[PUBMED]    
21.
Lu JY, Wang XH, Sun Y. Study on pathological changes in thymus dendritic cells and their role in multiple organ dysfunction syndrome rat and their effect on pathogenesis (in Chinese). Chin Crit Care Med 2001;13:675-8. doi: 10.3760/j.issn:1003-0603.2001.11.011.  Back to cited text no. 21
    
22.
Lu JY, Li ZH, Wang XH, Yang Y, Li L. Changes in spleen dendritic cells in multiple organ dysfunction syndrome in mice (in Chinese). Chin Crit Care Med 2006;18:24-7.  Back to cited text no. 22
    
23.
Loverre A, Capobianco C, Stallone G, Infante B, Schena A, Ditonno P, et al. Ischemia-reperfusion injury-induced abnormal dendritic cell traffic in the transplanted kidney with delayed graft function. Kidney Int 2007;72:994-1003. doi: 10.1038/sj.ki.5002468.  Back to cited text no. 23
[PUBMED]    
24.
Adema GJ. Dendritic cells from bench to bedside and back. Immunol Lett 2009;122:128-30. doi: 10.1016/j.imlet.2008.11.017.  Back to cited text no. 24
[PUBMED]    
25.
Rosin DL, Okusa MD. Dangers within: DAMP responses to damage and cell death in kidney disease. J Am Soc Nephrol 2011;22:416-25. doi: 10.1681/ASN.2010040430.  Back to cited text no. 25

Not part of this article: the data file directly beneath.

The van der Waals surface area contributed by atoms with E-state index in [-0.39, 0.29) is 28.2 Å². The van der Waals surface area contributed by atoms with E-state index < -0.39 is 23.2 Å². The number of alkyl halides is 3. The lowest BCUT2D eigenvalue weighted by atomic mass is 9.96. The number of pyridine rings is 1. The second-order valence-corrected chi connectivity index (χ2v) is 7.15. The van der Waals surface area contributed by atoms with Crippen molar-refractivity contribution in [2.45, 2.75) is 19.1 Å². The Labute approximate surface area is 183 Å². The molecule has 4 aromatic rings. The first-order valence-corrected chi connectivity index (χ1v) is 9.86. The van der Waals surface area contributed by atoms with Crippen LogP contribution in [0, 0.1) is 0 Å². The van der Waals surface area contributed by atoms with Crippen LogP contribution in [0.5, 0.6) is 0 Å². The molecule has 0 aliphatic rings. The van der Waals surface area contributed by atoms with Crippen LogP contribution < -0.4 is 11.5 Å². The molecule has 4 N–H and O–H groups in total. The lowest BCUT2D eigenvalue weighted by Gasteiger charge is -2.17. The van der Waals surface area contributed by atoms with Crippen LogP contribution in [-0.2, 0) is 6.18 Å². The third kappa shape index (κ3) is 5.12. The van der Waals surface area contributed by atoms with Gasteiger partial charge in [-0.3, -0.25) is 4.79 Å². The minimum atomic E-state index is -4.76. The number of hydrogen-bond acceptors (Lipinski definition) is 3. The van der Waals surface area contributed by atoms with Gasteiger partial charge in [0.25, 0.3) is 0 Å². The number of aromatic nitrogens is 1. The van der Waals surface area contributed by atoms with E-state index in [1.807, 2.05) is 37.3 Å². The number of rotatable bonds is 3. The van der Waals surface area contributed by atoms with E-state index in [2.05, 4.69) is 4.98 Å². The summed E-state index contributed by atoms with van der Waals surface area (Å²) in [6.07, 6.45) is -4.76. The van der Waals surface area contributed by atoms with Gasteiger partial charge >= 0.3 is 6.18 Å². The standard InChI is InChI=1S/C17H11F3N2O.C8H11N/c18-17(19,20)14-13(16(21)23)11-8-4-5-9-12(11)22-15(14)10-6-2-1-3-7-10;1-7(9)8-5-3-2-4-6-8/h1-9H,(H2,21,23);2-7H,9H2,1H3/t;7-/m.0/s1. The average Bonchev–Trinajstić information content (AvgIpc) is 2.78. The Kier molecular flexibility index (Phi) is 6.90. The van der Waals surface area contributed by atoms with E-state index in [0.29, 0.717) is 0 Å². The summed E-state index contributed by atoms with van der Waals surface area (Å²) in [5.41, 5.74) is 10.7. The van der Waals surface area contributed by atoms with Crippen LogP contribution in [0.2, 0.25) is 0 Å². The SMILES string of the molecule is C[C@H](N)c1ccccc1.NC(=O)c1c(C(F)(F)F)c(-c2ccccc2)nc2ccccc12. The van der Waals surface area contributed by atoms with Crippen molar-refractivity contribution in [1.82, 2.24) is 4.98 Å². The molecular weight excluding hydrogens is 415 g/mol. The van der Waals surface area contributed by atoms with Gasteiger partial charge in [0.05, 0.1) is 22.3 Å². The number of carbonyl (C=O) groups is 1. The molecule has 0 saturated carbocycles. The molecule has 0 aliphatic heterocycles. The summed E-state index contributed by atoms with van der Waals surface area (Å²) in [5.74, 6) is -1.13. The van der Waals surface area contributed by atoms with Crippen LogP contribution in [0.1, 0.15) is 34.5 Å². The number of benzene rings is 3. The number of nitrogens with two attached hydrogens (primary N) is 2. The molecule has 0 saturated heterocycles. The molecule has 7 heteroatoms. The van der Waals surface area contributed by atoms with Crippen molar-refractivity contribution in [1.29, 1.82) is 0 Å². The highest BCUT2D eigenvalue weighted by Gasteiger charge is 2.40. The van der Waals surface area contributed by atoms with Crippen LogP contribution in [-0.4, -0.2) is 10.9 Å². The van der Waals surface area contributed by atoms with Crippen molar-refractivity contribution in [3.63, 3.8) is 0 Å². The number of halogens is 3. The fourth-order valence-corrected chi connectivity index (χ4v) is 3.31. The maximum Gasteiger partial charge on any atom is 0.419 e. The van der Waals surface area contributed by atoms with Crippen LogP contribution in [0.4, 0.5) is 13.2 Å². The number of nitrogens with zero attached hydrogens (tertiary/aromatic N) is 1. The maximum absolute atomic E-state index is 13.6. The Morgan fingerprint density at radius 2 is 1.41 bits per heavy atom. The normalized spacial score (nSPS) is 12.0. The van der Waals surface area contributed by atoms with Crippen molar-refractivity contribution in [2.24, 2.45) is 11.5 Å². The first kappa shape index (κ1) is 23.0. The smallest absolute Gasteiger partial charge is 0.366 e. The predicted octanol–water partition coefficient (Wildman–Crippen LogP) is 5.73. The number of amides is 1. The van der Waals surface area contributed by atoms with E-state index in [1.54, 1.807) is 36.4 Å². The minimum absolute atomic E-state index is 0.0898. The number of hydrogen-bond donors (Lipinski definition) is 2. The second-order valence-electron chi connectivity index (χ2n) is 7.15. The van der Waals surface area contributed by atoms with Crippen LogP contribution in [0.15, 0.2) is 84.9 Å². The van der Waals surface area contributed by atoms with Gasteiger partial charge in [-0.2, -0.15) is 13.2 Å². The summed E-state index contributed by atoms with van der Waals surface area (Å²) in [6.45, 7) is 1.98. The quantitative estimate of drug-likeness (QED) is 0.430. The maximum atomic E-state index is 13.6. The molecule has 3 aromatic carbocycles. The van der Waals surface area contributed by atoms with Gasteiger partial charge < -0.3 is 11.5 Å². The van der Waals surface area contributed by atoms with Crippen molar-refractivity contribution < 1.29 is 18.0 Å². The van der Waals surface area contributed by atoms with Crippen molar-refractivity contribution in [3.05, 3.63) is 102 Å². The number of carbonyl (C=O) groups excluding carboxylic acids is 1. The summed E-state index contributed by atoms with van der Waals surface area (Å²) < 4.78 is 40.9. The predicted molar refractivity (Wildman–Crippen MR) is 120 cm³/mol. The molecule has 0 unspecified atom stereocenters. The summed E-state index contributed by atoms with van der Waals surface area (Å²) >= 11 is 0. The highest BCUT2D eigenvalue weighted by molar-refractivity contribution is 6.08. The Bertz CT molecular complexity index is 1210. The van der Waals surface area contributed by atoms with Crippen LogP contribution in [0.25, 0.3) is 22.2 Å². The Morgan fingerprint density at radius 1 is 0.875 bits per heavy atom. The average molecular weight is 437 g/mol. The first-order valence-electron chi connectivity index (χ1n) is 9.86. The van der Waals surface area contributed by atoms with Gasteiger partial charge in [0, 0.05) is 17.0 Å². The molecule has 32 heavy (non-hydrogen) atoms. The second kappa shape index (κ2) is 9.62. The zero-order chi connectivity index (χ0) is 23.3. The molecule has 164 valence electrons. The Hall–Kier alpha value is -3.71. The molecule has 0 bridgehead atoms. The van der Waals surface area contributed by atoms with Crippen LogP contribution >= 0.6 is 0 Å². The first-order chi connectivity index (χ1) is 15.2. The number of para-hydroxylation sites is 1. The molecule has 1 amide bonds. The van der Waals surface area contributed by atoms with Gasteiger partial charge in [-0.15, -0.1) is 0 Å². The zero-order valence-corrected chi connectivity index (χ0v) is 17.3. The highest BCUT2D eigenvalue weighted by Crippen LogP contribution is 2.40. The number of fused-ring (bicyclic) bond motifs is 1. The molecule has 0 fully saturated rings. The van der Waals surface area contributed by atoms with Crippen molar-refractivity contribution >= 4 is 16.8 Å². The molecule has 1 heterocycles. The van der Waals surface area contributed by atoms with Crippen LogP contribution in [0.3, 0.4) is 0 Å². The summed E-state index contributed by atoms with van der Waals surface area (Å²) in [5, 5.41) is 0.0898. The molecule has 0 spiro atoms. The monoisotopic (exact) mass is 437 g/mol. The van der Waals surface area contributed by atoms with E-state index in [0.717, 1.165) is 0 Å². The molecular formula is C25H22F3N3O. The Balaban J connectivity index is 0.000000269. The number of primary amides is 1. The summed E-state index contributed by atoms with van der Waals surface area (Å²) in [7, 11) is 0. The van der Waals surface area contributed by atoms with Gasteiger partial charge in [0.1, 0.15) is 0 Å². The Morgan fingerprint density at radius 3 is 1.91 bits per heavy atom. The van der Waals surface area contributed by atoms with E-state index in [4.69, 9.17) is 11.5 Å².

26.
Schlichting CL, Schareck WD, Weis M. Renal ischemia-reperfusion injury: New implications of dendritic cell-endothelial cell interactions. Transplant Proc 2006;38:670-3. doi: 10.1016/j.transproceed. 2006.01.059.  Back to cited text no. 26
[PUBMED]    
27.
Dong X, Swaminathan S, Bachman LA, Croatt AJ, Nath KA, Griffin MD. Resident dendritic cells are the predominant TNF-secreting cell in early renal ischemia-reperfusion injury. Kidney Int 2007;71:619-28. doi: 10.1038/sj.ki.5002132.  Back to cited text no. 27
[PUBMED]    


    Figures

  [Figure 1], [Figure 2], [Figure 3], [Figure 4]


This article has been cited by
1 The additive effects of atorvastatin and insulin on renal function and renal organic anion transporter 3 function in diabetic rats
Laongdao Thongnak,Anchalee Pongchaidecha,Krit Jaikumkao,Varanuj Chatsudthipong,Nipon Chattipakorn,Anusorn Lungkaphin
Scientific Reports. 2017; 7(1)
[Pubmed] | [DOI]



 

Top
 
 
  Search
 
Similar in PUBMED
   Search Pubmed for
   Search in Google Scholar for
 Related articles
Access Statistics
Email Alert *
Add to My List *
* Registration required (free)

 
  In this article
Abstract
Introduction
Methods
Results
Discussion
References
Article Figures

 Article Access Statistics
    Viewed389    
    Printed7    
    Emailed0    
    PDF Downloaded118    
    Comments [Add]    
    Cited by others 1    

Recommend this journal




京ICP备05052599号